Saturday, June 21, 2008

Redwood In Process


The far hill bears a mix of redwood and douglas fir forest, while the pile on the right are all redwood logs. The lumber on the left is one form they take after milling. There used to be several mills in Willits, and it was the primary resource that brought the railroad through town a century ago. Today, there is one primary processor, Willits Redwood.

As commercially useful fiber, redwood trees grow fairly fast. These probably came from lands that had been cut at least three times before, counting up from the first clear cuts of "virgin" timber stands, judging from their size.

7 comments:

Chuck Pefley said...

Interesting information that the redwood tree is relatively fast growing. I always think "old growth" whenever I think redwood.

babooshka said...

I too thought of Redwoods of being a slower grower. Really interesting info.

magiceye said...

fodder for human consumption! suppose its all right as long as the cut trees are replaced by replanting..

USelaine said...

It is especially while they are younger that they grow fairly quickly. But when they get over a century old, they slow down and gradually put on weight with their height. Sounds a bit like humans I suppose. So the giants took a long time to get that size, but it is essentially their growth vigor that allows them to get so big in the first place, if that makes sense.

But to say they grow quickly for timber production is not to say the ecosystem of a mature forest recovers that quickly - not by a long shot. That's where the environmental concerns come in.

An authentic forest has the old ones falling here and there, opening up the sunlight to understory colonizers and young trees, while returning basic elements and energy back to the soil, feeding invertebrates and fungi and bacteria necessary to the health of the whole system over the centuries. Old logs that fall into streams create a system of cold pools, necessary to retaining the temperatures and oxygen content that salmon and other water life evolved with. So the trees are all different ages in a primeval, natural system, and some endangered plants, birds and mammals evolved in those conditions, that are scarce these days.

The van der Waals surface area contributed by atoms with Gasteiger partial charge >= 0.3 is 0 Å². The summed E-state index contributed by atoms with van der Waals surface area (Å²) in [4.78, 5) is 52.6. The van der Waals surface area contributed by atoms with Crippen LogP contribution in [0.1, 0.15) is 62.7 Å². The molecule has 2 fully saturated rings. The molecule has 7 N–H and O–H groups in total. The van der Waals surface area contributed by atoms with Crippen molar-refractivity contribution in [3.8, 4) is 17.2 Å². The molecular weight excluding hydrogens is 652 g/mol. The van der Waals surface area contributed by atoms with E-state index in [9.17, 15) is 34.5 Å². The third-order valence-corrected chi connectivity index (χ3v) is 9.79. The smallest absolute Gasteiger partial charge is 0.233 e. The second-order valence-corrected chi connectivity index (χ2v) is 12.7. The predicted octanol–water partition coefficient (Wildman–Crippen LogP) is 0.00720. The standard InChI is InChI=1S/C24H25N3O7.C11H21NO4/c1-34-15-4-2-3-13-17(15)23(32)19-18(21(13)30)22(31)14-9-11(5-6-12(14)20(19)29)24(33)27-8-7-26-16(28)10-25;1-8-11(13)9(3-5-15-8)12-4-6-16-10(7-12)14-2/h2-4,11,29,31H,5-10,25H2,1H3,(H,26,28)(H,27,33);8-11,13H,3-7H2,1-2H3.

An industrial forest is designed for maximizing fiber production, not diversity of habitats. Mono-culture plantations that eliminate other species which might interfere with access to sunlight and nutrients create the fastest and greatest quantity of salable board feet of lumber or pulp. But that's true of any kind of wood for industry, not just redwood.

Ming the Merciless said...

Like Chuck said, I always thought redwood as one of those ancient forests (like redwood forest) that takes forever to grow.

I hear bamboos can grow 4 inches a day and that makes it a sustainable wood/fiber product.

USelaine said...

The ancient redwood forests do take a long time to grow, but one young tree can grow quickly. 8^)

Petrea said...

Fascinating post with an interesting shot to go with it. I've read the same thing about bamboo, ming. I think there are different types of it, but I know there's a fast-growing type (There are invasive types, too. Not sure which is which.) But like the others, I hadn't known about the way to fast-grow redwood. Thanks for the education, U.S.E.